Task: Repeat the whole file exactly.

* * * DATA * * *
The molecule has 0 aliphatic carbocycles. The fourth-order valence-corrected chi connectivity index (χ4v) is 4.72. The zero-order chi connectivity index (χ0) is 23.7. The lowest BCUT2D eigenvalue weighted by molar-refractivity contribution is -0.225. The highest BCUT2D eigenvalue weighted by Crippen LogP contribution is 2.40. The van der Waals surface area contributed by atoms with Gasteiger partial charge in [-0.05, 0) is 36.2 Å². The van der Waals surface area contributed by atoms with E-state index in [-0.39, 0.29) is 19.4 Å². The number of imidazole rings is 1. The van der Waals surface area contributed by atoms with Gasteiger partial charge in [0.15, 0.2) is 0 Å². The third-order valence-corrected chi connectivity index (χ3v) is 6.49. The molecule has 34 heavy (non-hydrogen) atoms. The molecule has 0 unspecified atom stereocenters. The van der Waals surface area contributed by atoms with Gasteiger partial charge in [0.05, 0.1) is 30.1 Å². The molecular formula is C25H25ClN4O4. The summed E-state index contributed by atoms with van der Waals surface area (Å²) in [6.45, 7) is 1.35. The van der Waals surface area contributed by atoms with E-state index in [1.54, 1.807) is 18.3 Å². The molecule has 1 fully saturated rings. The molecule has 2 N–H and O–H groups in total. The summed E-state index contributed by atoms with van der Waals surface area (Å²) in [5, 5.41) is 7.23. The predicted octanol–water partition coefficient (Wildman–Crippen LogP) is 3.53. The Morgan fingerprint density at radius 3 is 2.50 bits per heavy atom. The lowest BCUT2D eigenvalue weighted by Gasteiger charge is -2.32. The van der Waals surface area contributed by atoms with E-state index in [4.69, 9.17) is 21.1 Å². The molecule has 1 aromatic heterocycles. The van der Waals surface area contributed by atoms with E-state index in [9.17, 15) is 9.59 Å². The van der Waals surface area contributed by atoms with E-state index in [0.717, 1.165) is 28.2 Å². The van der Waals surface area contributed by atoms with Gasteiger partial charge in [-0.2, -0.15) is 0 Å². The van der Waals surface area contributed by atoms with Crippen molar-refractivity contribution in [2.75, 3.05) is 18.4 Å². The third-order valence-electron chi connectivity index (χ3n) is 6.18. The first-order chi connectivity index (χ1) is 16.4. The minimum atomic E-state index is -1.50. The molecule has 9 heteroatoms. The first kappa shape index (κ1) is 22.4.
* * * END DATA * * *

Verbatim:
The molecule has 0 aliphatic carbocycles. The fourth-order valence-corrected chi connectivity index (χ4v) is 4.72. The zero-order chi connectivity index (χ0) is 23.7. The lowest BCUT2D eigenvalue weighted by molar-refractivity contribution is -0.225. The highest BCUT2D eigenvalue weighted by Crippen LogP contribution is 2.40. The van der Waals surface area contributed by atoms with Gasteiger partial charge in [-0.05, 0) is 36.2 Å². The van der Waals surface area contributed by atoms with E-state index in [-0.39, 0.29) is 19.4 Å². The number of imidazole rings is 1. The van der Waals surface area contributed by atoms with Gasteiger partial charge in [0.15, 0.2) is 0 Å². The third-order valence-corrected chi connectivity index (χ3v) is 6.49. The molecule has 34 heavy (non-hydrogen) atoms. The molecule has 0 unspecified atom stereocenters. The van der Waals surface area contributed by atoms with Gasteiger partial charge in [0.05, 0.1) is 30.1 Å². The molecular formula is C25H25ClN4O4. The summed E-state index contributed by atoms with van der Waals surface area (Å²) in [6.45, 7) is 1.35. The van der Waals surface area contributed by atoms with E-state index in [1.54, 1.807) is 18.3 Å². The molecule has 1 fully saturated rings. The molecule has 2 N–H and O–H groups in total. The summed E-state index contributed by atoms with van der Waals surface area (Å²) in [5, 5.41) is 7.23. The predicted octanol–water partition coefficient (Wildman–Crippen LogP) is 3.53. The Morgan fingerprint density at radius 3 is 2.50 bits per heavy atom. The lowest BCUT2D eigenvalue weighted by Gasteiger charge is -2.32. The van der Waals surface area contributed by atoms with E-state index in [4.69, 9.17) is 21.1 Å². The molecule has 1 aromatic heterocycles. The van der Waals surface area contributed by atoms with E-state index in [9.17, 15) is 9.59 Å². The van der Waals surface area contributed by atoms with E-state index in [0.717, 1.165) is 28.2 Å². The van der Waals surface area contributed by atoms with Gasteiger partial charge in [-0.2, -0.15) is 0 Å². The van der Waals surface area contributed by atoms with Crippen molar-refractivity contribution in [2.75, 3.05) is 18.4 Å². The third-order valence-electron chi connectivity index (χ3n) is 6.18. The first-order chi connectivity index (χ1) is 16.4. The minimum atomic E-state index is -1.50. The molecule has 9 heteroatoms. The first kappa shape index (κ1) is 22.4.